The Constitutional Court of Belgium yesterday declared the so-called data retention law unconstitutional, a decision which threw police, investigating magistrates and prosecutors into turmoil.
Put briefly, the data retention law obliges all telecommunications companies to keep details of every transaction that takes place through their system for one year, just in case the authorities should later need to consult the data in the course of an investigation.
But privacy advocates and others have long complained that the law goes far beyond its remit, on two grounds. In the first place, the law does not discriminate: the details of every call or text message sent and received by every one of us are retained.
That does not include the content of such calls or messages, to be clear. Only the metadata – the numbers of both parties, duration of call and location of the parties – are saved.
In the second place, opponents argue, the law is one massive fishing expedition for the authorities. Instead of having to show just cause to investigate a named suspect’s phone traffic and obtain a warrant from the court, the authorities simply throw all of that data in a box – maintained by the telecoms companies at their own expense – and allow investigators to dip into it at their own convenience.
The Constitutional Court has now decided that has to stop. In cases already under investigation, where the retention law has been used, it will be up to a judge to decide if the retained data can be used.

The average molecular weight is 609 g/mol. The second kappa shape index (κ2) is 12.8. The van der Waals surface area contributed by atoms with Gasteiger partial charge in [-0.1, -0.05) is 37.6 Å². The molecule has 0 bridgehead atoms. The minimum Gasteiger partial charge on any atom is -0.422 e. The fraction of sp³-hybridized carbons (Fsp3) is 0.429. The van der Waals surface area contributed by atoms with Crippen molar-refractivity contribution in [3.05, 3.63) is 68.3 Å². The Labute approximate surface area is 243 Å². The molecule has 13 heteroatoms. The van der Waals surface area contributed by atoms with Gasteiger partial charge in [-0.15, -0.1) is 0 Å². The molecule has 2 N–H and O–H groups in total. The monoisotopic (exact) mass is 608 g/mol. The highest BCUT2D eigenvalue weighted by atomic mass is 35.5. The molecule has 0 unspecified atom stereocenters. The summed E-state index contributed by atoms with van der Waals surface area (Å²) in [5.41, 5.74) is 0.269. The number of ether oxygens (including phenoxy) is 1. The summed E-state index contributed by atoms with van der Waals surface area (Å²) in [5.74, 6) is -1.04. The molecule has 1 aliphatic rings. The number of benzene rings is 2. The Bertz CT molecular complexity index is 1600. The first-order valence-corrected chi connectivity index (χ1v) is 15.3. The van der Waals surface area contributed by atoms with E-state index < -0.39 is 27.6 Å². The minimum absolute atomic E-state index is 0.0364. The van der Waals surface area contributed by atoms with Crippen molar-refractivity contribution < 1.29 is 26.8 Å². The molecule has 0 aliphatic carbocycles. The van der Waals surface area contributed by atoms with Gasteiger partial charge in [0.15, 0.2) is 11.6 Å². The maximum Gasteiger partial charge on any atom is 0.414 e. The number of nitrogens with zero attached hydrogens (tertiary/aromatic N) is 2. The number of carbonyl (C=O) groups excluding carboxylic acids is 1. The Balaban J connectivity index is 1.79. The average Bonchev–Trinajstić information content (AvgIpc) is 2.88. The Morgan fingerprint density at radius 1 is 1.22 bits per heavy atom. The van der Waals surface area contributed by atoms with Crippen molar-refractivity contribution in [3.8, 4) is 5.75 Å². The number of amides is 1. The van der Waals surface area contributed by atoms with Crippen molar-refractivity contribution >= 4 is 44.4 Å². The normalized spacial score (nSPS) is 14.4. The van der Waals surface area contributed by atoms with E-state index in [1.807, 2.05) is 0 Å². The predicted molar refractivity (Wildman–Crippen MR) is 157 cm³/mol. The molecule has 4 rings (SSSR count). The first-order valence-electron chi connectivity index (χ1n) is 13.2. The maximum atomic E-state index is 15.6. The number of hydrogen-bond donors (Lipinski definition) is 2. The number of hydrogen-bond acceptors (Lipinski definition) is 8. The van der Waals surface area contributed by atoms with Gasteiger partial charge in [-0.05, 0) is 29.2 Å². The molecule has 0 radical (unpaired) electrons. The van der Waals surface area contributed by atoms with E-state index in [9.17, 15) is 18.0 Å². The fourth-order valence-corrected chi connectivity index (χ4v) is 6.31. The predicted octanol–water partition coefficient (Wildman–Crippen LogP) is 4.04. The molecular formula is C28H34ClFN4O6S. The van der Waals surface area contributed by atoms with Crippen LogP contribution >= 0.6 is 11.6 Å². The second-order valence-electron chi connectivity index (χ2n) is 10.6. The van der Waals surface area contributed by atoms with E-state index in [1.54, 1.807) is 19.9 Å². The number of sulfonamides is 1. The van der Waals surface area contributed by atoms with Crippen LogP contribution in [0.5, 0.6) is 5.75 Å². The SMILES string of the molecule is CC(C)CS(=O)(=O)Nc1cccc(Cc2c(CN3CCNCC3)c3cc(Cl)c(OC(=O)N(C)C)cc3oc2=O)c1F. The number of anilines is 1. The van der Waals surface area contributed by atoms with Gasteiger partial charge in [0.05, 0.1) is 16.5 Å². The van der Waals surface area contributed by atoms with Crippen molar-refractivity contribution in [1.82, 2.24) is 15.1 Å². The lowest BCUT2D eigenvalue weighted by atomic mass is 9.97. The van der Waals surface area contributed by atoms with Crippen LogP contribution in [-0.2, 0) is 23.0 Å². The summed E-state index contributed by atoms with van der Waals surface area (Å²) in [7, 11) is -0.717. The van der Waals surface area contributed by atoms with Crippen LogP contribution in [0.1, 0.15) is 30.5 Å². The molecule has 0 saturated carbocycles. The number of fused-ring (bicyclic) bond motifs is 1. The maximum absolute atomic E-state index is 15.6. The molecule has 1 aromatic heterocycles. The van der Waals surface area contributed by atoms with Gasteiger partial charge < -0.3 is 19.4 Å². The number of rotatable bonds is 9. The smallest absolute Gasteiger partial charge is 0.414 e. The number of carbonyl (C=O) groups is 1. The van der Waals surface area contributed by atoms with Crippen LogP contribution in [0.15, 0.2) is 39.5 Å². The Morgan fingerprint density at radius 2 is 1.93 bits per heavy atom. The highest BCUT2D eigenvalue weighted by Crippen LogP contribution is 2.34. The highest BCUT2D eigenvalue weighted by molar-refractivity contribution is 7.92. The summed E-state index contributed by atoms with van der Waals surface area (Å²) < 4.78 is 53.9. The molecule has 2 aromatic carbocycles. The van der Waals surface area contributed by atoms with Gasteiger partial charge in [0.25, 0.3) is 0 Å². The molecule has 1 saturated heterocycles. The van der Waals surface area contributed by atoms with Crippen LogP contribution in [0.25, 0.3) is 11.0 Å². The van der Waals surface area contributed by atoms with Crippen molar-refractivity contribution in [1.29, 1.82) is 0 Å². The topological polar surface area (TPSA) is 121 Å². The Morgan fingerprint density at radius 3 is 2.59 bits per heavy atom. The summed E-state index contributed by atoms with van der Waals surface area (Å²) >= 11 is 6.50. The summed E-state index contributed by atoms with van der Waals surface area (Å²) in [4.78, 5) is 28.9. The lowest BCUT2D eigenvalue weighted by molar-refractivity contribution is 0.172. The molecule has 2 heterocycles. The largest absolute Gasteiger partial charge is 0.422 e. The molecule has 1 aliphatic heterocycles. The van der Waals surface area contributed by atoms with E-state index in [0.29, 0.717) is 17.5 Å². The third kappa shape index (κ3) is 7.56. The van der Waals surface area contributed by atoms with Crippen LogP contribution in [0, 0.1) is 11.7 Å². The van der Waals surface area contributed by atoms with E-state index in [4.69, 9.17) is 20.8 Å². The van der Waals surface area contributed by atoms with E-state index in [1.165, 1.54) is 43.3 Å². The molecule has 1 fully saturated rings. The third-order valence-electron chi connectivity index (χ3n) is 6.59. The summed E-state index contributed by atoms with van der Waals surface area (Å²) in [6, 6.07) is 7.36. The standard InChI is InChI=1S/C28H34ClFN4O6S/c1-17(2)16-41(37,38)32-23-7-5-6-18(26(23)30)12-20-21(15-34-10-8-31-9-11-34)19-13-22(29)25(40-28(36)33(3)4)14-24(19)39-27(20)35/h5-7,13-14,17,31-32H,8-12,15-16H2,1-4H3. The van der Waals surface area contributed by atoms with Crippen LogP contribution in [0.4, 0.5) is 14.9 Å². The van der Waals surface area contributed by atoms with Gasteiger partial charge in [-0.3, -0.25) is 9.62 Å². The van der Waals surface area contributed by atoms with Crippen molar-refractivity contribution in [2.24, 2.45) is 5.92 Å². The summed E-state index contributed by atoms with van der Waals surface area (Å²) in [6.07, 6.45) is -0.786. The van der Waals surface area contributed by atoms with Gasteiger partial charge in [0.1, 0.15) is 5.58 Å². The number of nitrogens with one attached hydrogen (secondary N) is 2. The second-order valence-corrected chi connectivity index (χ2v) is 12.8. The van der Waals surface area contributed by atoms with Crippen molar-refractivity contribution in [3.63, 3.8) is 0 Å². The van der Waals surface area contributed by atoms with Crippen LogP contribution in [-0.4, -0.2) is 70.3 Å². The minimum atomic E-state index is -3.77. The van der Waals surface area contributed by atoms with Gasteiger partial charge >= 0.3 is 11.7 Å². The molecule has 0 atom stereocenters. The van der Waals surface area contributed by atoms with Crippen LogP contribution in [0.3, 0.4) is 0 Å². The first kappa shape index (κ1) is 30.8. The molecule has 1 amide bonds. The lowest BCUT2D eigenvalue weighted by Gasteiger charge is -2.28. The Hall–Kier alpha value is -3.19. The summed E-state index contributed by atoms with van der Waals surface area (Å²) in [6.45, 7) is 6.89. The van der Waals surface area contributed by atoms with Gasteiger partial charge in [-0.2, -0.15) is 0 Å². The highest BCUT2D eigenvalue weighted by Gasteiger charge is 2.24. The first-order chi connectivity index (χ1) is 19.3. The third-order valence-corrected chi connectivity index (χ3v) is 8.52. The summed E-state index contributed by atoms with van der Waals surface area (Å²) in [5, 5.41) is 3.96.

In new cases, however, the data is off limits from now on.
The authorities are already claiming they will be stripped of a vital source of information by the ruling, and not only in criminal cases. For example, in missing persons cases, it is often vital to be able to locate the rough location of the person according to their GSM signal. That information will no longer be available.
Federal justice minister Vincent Van Quickenborne (Open VLD) said he and his colleagues at defence and telecoms were already – after the data retention law was declared unlawful by the European Court of Justice – at work designing a new replacement.
“In 90 percent of judicial investigations, that phone data is used. So there must be a new law. It will be a layered law, more specifically targeting the type of crime, and privacy will be taken into account,” he said.